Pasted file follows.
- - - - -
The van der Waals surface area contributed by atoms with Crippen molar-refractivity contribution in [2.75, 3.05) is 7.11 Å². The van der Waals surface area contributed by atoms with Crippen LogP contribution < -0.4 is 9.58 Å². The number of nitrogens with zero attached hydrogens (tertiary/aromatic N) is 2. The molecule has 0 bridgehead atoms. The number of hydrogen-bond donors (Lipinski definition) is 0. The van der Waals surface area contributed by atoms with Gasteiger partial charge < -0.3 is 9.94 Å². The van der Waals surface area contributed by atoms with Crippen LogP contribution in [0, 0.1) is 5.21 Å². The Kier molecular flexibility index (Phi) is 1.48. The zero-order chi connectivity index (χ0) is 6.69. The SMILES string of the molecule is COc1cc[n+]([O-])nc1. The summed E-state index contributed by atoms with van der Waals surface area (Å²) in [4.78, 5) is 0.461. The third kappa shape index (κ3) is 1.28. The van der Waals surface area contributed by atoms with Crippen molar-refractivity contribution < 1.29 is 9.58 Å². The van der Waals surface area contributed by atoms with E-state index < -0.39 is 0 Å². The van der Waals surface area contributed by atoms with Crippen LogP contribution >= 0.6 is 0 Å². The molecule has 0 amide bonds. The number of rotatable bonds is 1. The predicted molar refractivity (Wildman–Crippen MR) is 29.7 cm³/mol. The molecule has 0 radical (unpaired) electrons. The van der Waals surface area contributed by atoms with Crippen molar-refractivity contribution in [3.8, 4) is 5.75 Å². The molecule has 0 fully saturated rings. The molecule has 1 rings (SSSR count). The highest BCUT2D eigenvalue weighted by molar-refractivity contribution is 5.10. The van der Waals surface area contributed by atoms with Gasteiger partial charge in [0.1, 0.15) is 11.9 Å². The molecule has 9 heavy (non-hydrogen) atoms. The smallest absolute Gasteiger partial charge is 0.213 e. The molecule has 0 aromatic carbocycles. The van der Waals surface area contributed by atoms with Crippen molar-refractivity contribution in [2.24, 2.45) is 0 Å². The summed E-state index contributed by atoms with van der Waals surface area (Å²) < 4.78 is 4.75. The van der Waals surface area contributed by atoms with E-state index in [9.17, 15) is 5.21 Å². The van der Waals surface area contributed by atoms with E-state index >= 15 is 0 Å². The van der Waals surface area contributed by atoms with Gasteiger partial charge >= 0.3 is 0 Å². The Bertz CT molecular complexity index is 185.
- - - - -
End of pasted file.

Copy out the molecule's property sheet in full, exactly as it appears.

The van der Waals surface area contributed by atoms with Crippen molar-refractivity contribution in [2.75, 3.05) is 7.11 Å². The van der Waals surface area contributed by atoms with Crippen LogP contribution < -0.4 is 9.58 Å². The number of nitrogens with zero attached hydrogens (tertiary/aromatic N) is 2. The molecule has 0 bridgehead atoms. The number of hydrogen-bond donors (Lipinski definition) is 0. The van der Waals surface area contributed by atoms with Gasteiger partial charge < -0.3 is 9.94 Å². The van der Waals surface area contributed by atoms with Crippen LogP contribution in [0, 0.1) is 5.21 Å². The Kier molecular flexibility index (Phi) is 1.48. The zero-order chi connectivity index (χ0) is 6.69. The SMILES string of the molecule is COc1cc[n+]([O-])nc1. The summed E-state index contributed by atoms with van der Waals surface area (Å²) in [4.78, 5) is 0.461. The third kappa shape index (κ3) is 1.28. The van der Waals surface area contributed by atoms with Crippen molar-refractivity contribution < 1.29 is 9.58 Å². The van der Waals surface area contributed by atoms with E-state index < -0.39 is 0 Å². The van der Waals surface area contributed by atoms with Crippen LogP contribution >= 0.6 is 0 Å². The molecule has 0 amide bonds. The number of rotatable bonds is 1. The predicted molar refractivity (Wildman–Crippen MR) is 29.7 cm³/mol. The molecule has 0 radical (unpaired) electrons. The van der Waals surface area contributed by atoms with Crippen molar-refractivity contribution in [3.8, 4) is 5.75 Å². The molecule has 0 fully saturated rings. The molecule has 1 rings (SSSR count). The highest BCUT2D eigenvalue weighted by molar-refractivity contribution is 5.10. The van der Waals surface area contributed by atoms with Gasteiger partial charge in [0.1, 0.15) is 11.9 Å². The molecule has 9 heavy (non-hydrogen) atoms. The smallest absolute Gasteiger partial charge is 0.213 e. The molecule has 0 aromatic carbocycles. The van der Waals surface area contributed by atoms with Crippen molar-refractivity contribution in [2.24, 2.45) is 0 Å². The summed E-state index contributed by atoms with van der Waals surface area (Å²) < 4.78 is 4.75. The van der Waals surface area contributed by atoms with E-state index in [9.17, 15) is 5.21 Å². The van der Waals surface area contributed by atoms with E-state index >= 15 is 0 Å². The van der Waals surface area contributed by atoms with Gasteiger partial charge >= 0.3 is 0 Å². The Bertz CT molecular complexity index is 185.